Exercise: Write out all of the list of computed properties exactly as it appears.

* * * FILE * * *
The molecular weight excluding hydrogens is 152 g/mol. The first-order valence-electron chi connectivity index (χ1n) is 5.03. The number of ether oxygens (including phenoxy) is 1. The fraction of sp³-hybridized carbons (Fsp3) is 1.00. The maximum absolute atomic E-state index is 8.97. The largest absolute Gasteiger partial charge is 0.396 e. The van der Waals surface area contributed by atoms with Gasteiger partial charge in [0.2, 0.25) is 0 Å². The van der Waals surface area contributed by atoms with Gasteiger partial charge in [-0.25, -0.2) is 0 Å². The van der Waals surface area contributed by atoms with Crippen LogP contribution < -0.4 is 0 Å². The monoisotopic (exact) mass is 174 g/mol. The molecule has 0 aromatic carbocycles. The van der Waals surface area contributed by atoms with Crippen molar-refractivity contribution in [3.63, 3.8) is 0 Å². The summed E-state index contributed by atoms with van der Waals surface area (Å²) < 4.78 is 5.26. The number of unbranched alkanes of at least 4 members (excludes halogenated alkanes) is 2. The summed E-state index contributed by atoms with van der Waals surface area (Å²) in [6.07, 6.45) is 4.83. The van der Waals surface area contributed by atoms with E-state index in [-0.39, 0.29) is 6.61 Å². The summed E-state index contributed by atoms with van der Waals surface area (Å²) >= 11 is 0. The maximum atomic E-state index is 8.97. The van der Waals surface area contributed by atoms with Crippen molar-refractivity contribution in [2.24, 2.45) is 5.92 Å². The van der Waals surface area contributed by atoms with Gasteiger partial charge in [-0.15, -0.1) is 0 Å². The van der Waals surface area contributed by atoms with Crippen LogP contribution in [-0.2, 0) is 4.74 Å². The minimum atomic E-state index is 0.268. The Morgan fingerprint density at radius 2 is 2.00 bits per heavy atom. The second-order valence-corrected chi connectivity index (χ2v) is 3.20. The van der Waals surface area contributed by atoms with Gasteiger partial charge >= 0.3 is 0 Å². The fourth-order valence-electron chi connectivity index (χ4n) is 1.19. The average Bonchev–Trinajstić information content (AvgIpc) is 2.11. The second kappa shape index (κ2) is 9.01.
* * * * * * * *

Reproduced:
The molecular weight excluding hydrogens is 152 g/mol. The first-order valence-electron chi connectivity index (χ1n) is 5.03. The number of ether oxygens (including phenoxy) is 1. The fraction of sp³-hybridized carbons (Fsp3) is 1.00. The maximum absolute atomic E-state index is 8.97. The largest absolute Gasteiger partial charge is 0.396 e. The van der Waals surface area contributed by atoms with Gasteiger partial charge in [0.2, 0.25) is 0 Å². The van der Waals surface area contributed by atoms with Gasteiger partial charge in [-0.25, -0.2) is 0 Å². The van der Waals surface area contributed by atoms with Crippen LogP contribution < -0.4 is 0 Å². The monoisotopic (exact) mass is 174 g/mol. The molecule has 0 aromatic carbocycles. The van der Waals surface area contributed by atoms with Crippen molar-refractivity contribution in [3.63, 3.8) is 0 Å². The summed E-state index contributed by atoms with van der Waals surface area (Å²) < 4.78 is 5.26. The number of unbranched alkanes of at least 4 members (excludes halogenated alkanes) is 2. The summed E-state index contributed by atoms with van der Waals surface area (Å²) in [6.07, 6.45) is 4.83. The van der Waals surface area contributed by atoms with E-state index in [-0.39, 0.29) is 6.61 Å². The summed E-state index contributed by atoms with van der Waals surface area (Å²) >= 11 is 0. The maximum atomic E-state index is 8.97. The van der Waals surface area contributed by atoms with Crippen molar-refractivity contribution in [2.24, 2.45) is 5.92 Å². The van der Waals surface area contributed by atoms with Gasteiger partial charge in [-0.15, -0.1) is 0 Å². The van der Waals surface area contributed by atoms with Crippen LogP contribution in [-0.2, 0) is 4.74 Å². The minimum atomic E-state index is 0.268. The Morgan fingerprint density at radius 2 is 2.00 bits per heavy atom. The second-order valence-corrected chi connectivity index (χ2v) is 3.20. The van der Waals surface area contributed by atoms with Gasteiger partial charge >= 0.3 is 0 Å². The fourth-order valence-electron chi connectivity index (χ4n) is 1.19. The average Bonchev–Trinajstić information content (AvgIpc) is 2.11. The second kappa shape index (κ2) is 9.01.